The Prophet Isaiah, who prefaced his remarks with these words, “The Spirit of the Lord God is upon me,” goes on to say, “I will greatly rejoice in the Lord, my soul shall be joyful in my God; for he hath clothed me with the garments of salvation, he hath covered me with the robe of righteousness …” (Isa. 61:10).

The Apostle Paul furthers this thought in telling of his own personal losses (as the world counts loss) but the glorious gain of the believer: “… that I may gain Christ, and be found in him, not having a righteousness of my own, based on law, but that which is through faith in Christ, the righteousness from God that depends on faith” (Phil. 3:8, 9, RSV).

To this assurance the writer would give this testimony: A few months ago I became critically ill after a minor operation. Short of breath and in severe pain, I became acutely aware of the situation as my mind cleared in the coolness and relief of the oxygen tent.

From personal experience, from the activities around me, and from snatches of conversation I knew this could well be the end. One’s reaction to the Christian hope at a time like this, with all faculties acutely active, must be recorded.

There was no conscious prayer in words of petition, only a sense of utter thankfulness to God for his goodness and faithfulness. During that uncertain night the heart spoke a fervent “Thank you, Lord,” perhaps a hundred times—thanksgiving for what he had done, for what he was doing right then, and for what he would do in the future down into eternity.

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It is difficult to describe the overwhelming assurance of the reality of salvation and of God’s loving presence. This cannot be compared with the preservation of life from physical danger—the ejecting of a pilot from a crippled jet and subsequent opening of a parachute, or the finding of solid rock under one’s feet in a turbulent stream, for instance.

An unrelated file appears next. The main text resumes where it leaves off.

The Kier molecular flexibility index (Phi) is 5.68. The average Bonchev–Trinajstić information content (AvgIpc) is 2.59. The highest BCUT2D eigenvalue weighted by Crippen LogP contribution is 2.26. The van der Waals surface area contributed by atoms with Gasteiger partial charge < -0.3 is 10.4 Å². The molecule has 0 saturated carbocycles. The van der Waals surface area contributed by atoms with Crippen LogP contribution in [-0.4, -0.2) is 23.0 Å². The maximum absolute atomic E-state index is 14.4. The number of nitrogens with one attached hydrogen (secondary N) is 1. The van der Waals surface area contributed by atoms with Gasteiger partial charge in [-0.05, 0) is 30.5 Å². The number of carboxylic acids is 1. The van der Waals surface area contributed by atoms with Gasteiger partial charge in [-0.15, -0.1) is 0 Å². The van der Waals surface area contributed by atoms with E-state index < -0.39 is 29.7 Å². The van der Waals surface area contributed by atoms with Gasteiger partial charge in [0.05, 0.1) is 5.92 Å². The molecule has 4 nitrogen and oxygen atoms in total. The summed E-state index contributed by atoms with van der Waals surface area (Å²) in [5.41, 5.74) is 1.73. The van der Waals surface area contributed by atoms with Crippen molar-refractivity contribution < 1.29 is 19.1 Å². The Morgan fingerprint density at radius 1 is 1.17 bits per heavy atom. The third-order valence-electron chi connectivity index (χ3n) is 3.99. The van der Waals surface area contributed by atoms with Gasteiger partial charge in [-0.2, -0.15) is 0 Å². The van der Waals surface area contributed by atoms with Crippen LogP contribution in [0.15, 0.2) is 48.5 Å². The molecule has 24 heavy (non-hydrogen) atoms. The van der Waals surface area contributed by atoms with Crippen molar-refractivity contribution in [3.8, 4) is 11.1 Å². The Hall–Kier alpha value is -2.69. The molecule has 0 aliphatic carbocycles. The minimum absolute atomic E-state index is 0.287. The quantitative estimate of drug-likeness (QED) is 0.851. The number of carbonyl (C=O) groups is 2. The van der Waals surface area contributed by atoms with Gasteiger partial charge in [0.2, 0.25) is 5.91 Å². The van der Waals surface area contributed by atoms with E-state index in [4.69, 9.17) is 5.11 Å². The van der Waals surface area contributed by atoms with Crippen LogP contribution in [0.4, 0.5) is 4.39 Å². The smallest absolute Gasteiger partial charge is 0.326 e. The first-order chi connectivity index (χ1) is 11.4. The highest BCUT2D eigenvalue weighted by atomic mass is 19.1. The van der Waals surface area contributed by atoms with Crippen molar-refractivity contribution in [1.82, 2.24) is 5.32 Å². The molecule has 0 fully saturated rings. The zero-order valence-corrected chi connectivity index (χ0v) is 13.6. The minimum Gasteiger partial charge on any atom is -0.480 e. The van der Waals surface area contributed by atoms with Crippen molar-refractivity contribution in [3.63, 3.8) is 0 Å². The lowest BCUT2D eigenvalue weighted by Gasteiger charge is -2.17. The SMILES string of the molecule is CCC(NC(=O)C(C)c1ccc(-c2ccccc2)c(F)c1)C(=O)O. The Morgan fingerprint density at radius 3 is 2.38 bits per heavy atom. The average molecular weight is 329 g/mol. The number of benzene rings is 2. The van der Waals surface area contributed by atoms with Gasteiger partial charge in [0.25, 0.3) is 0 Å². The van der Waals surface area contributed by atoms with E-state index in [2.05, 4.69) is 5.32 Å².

But when the time comes when one is aware that “this may be it,” there are no words to express the joy of knowing all is well, not because of anything one ever did but because Jesus Christ did everything.

This was not a case of posing as a “good man.” It involved an overwhelming sense of my sinful acts and thoughts and of utter unworthiness. But it also involved a realization that the robe of righteousness had been provided by my Saviour, that I had accepted it by faith, and that I could stand in his holy presence with complete confidence in what he had done for me.

My life may be spared many years, or the end may come at any time; but I believe I have been spared, for one thing, to bear witness that the robe of Christ’s righteousness is available to all and covers every sin.

Paul gave assurance to the youthful Titus in these words: “He saved us, not because of deeds done by us in righteousness, but in virtue of his own mercy, by the washing of regeneration and renewal in the Holy Spirit, which he poured out upon us richly through Jesus Christ our Saviour, so that we might be justified by his grace and become heirs in hope of eternal life. The saying is sure” (Titus 3:5–8a, RSV).

The clear statements of the Scriptures, the unequivocal promises of a faithful God, make it possible for us to know right now that clothed in the imputed righteousness of the Son of God who died and rose again we are completely prepared, now and for eternity.